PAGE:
There are quite a number of turns before we need to start building The Great Library, while we’re busy researching it. In this time, ensure you’ve built a Monument, a Scout and a Shrine. Each build has its own reason.
The Legalism Policy within Tradition provides us with a free culture building in our first four cities. Why should we waste such a boon on a little old Monument? If you build the Monument before you unlock Legalism, the free building is transferred on to an Amphitheater, which costs more maintenance.
An early Scout is useful for smaller empires as well as wider ones. Acquiring map information later in the game is a lot tougher with fewer cities as less ground is covered and you’ll be a little surrounded. Scouting early is a great option, especially when you consider Ruins. Early Ruins are great, whether you receive gold, enough faith to found your Pantheon (Fertility Rites is great for this tactic due to the growth bonus) or extra culture, speeding up our progression down the Social Policy tree.
An early Shrine gives a nice choice of Pantheon once you’ve built up enough Faith. I always choose Fertility Rites when using Tradition to give extra growth. In the rare event that it’s been taken by another player you should pick something situational. Having a strong religion is useful because you get to pick the terrain bonuses that apply to your own cities, while reaping a percentage of other player’s successes if you enforce your religion on them.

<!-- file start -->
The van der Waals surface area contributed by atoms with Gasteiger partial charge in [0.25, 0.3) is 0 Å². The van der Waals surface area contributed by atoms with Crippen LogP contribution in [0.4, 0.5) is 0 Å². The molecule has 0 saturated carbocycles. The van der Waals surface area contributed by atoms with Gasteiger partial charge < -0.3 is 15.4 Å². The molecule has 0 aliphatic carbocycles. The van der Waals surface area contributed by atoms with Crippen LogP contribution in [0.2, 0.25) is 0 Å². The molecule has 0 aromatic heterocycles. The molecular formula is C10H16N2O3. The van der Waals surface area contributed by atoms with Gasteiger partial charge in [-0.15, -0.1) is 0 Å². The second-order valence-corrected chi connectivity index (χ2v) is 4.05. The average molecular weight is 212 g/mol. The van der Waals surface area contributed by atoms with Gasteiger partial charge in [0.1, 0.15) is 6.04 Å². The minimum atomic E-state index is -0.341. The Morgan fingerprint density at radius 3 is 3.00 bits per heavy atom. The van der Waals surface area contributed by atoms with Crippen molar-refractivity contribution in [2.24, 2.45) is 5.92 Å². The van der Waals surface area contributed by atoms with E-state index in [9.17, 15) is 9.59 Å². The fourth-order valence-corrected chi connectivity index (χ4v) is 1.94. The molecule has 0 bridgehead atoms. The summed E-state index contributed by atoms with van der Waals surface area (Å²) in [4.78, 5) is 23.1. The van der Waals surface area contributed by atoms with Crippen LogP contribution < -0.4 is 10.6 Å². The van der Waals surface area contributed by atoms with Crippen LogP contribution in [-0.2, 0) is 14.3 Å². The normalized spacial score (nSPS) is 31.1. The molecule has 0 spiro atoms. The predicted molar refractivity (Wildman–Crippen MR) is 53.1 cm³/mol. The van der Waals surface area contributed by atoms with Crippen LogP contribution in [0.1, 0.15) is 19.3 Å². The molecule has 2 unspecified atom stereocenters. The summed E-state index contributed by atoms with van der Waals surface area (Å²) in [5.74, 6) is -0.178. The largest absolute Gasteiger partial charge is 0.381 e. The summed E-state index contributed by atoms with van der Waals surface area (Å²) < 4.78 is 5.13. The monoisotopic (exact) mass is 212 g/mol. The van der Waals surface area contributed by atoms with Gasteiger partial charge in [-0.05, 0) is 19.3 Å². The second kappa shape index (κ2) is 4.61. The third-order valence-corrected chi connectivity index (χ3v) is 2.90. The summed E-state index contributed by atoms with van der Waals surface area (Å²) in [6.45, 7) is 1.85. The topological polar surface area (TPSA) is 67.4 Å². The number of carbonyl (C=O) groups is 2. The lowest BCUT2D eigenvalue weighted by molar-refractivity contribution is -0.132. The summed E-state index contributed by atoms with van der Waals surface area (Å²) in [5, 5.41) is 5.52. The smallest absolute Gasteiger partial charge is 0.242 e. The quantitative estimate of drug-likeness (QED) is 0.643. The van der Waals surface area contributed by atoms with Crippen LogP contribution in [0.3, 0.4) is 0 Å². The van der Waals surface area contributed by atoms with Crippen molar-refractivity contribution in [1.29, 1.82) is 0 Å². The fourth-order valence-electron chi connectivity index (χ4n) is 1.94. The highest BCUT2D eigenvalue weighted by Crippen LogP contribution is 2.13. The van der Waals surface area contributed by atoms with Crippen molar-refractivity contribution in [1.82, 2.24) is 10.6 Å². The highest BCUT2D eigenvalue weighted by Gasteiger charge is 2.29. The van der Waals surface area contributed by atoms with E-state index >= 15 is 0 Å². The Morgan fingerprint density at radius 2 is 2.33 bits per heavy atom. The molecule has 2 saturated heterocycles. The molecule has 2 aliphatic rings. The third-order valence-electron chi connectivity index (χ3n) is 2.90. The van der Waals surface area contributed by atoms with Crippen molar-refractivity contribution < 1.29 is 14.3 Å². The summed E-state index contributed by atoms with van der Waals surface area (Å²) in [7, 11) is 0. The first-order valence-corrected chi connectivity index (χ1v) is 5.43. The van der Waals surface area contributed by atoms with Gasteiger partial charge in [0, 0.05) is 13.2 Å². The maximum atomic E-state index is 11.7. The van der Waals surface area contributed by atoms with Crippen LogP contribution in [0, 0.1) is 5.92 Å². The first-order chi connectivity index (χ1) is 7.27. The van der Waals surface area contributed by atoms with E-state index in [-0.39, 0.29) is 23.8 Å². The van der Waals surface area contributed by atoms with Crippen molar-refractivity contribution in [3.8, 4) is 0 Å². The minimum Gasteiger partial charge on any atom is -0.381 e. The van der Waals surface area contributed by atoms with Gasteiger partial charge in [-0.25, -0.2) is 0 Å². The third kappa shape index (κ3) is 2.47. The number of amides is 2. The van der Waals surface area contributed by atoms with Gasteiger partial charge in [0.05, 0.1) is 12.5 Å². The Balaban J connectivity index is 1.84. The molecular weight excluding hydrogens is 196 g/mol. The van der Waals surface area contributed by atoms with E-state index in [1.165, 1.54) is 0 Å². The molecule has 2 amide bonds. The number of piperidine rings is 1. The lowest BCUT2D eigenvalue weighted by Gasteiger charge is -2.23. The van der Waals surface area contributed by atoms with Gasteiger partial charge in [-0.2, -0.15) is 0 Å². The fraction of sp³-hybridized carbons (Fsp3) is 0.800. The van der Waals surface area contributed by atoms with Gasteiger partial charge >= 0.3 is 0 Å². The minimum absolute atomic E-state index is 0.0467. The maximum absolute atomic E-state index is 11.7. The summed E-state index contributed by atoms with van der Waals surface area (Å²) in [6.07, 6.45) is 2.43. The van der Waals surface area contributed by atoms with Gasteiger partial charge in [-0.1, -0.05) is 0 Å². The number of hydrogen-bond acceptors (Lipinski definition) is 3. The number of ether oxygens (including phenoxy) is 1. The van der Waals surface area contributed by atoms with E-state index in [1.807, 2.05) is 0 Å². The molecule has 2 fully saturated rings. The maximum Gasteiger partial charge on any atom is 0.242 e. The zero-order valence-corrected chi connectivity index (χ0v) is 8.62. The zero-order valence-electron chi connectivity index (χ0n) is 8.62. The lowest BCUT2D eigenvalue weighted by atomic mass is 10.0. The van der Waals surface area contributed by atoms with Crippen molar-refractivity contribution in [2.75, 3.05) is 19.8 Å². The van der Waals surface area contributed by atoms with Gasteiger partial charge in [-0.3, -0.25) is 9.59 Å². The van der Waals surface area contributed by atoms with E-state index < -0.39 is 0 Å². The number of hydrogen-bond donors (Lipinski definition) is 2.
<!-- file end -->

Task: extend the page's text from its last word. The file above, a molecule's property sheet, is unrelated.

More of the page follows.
The Hanging Gardens Build
Start building The Hanging Gardens the very same turn you unlock Mathematics, which means straight after The Great Library. I’d turn your city on to a production focus to ensure you build it before any other player can. It might seem a little overkill but going to the effort of rushing Mathematics and not building anything but wonders for 20-30 turns could punish you if you don’t actually achieve The Hanging Gardens.
Once you’ve built them, you can keep your city on Production Focus since you have a food bonus and make up for the time lost building the wonders.
The early growth bonus provided by Tradition and The Hanging Gardens works really well. Since we’re playing as India, happiness shouldn’t be a problem which means, you guessed it, more growth. In the long term you can think of The Hanging Gardens as a Capital City that’s 6 citizens bigger than it should be, giving you lots of room to use Specialists and focus on anything you may lack as well as accruing Great People!
Upon completing the Tradition Policy, you’ll find yourself with 4 free culture buildings from Legalism, 4 free aqueducts for completing the tree, extra happiness from Monarchy and Aristocracy and a Civilization that requires less gold maintenance than it should. The extra growth is great for your research, especially when you consider the technology bonus from The Great Library. All in all, your empire will be brilliantly balanced, allowing you to adapt to any situation.